Polycyclic aromatic hydrocarbons and their
quinines modulate the metabolic profile and
induce DNA damage in human alveolar and
bronchiolar cells
International Journal of
Hygiene and Environmental
Health
216
Comparative study on effects of two different
types of titanium dioxide nanoparticles on
human neuronal cells
Food Chemical Toxicology
57
13
Nitin Sagar, Alok K Pandey,
Deepak Gurbani, K. Khan, D.
Singh, B.P. Chaudhari, V.P.
Soni, N. Chattopadhyay, Alok
Dhawan, Jayesh R. Bellare
In-Vivo Efficacy of Compliant 3D NanoComposite in Critical-Size Bone Defect Repair:
a Six Month Preclinical Study in Rabbit
PLoS One
18
14
Ashutosh Kumar and Alok
Dhawan
Genotoxic and carcinogenic potential of
engineered nanoparticles: an update
Archives of Toxicology
87
12
1
5
8
2013
48-60
2013
222–
232
2013
553-565
2013
352-361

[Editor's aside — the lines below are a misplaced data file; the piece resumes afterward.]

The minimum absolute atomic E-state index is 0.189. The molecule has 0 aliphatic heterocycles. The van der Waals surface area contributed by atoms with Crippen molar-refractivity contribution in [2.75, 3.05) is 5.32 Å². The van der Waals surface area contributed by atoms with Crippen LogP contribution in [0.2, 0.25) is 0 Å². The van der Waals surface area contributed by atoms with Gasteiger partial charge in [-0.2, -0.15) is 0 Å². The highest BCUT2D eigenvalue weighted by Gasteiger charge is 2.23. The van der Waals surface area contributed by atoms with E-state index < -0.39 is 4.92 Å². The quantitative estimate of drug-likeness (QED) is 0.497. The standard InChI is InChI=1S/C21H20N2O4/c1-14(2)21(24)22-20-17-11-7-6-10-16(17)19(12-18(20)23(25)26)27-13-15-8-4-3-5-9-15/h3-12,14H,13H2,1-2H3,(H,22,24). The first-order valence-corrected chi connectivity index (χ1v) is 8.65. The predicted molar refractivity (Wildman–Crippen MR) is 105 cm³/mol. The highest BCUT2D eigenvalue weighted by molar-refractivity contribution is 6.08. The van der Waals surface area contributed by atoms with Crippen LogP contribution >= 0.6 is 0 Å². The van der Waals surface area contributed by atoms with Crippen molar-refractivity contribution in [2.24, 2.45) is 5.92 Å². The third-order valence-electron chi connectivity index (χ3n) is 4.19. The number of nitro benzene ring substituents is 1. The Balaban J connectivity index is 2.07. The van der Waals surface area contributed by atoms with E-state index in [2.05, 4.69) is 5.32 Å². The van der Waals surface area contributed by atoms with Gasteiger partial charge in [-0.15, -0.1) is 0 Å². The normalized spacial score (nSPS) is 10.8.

2013
e775778
2013
1883–
1900
_____________________________________________________________________________
Ahmedabad University
NAAC SSR
Part II: Pg. 143
Criterion III: RESEARCH, CONSULTANCY AND EXTENSION
15
Saba Shahin, Vineet Prakash
Singh, Ritesh K. Shukla, Alok
Dhawan, Ravi Kumar
Gangwar, Surya Pal Singh,
Chandra Mohini Chaturvedi
2.45 GHz Microwave irradiation Induced
Oxidative stress Affects Implantation or
Pregnancy in Mice, Mus musculus.
Applied Biochemistry
Biotechnology
16
Rahul Kumar, Kausar M.
Ansari, Bhushan P.
Chaudhari, Alok Dhawan,
Premendra D. Dwivedi,
Swatantra K. Jain, Mukul Das
Topical Application of Ochratoxin A Causes
DNA damage and tumor initiation in mouse
skin
17
Vyom Sharma, Diana
Anderson, Alok Dhawan
18
19
20
169
5
2013
17271751
PLOS One
7
10
2012
e47280
Zinc oxide nanoparticles induce oxidative DNA
damage and ROS-triggered mitochondria
mediated apoptosis in human liver cells
(HepG2)
Apoptosis
17
8
2012
852-870
Deepak Gurbani, Vandna
Kukshal, Julian Laubenthal,
Ashutosh Kumar, Alok K.
Pandey, Sarita Tripathi,
Ashish Arora, Swatantra K.
Jain, Ravishankar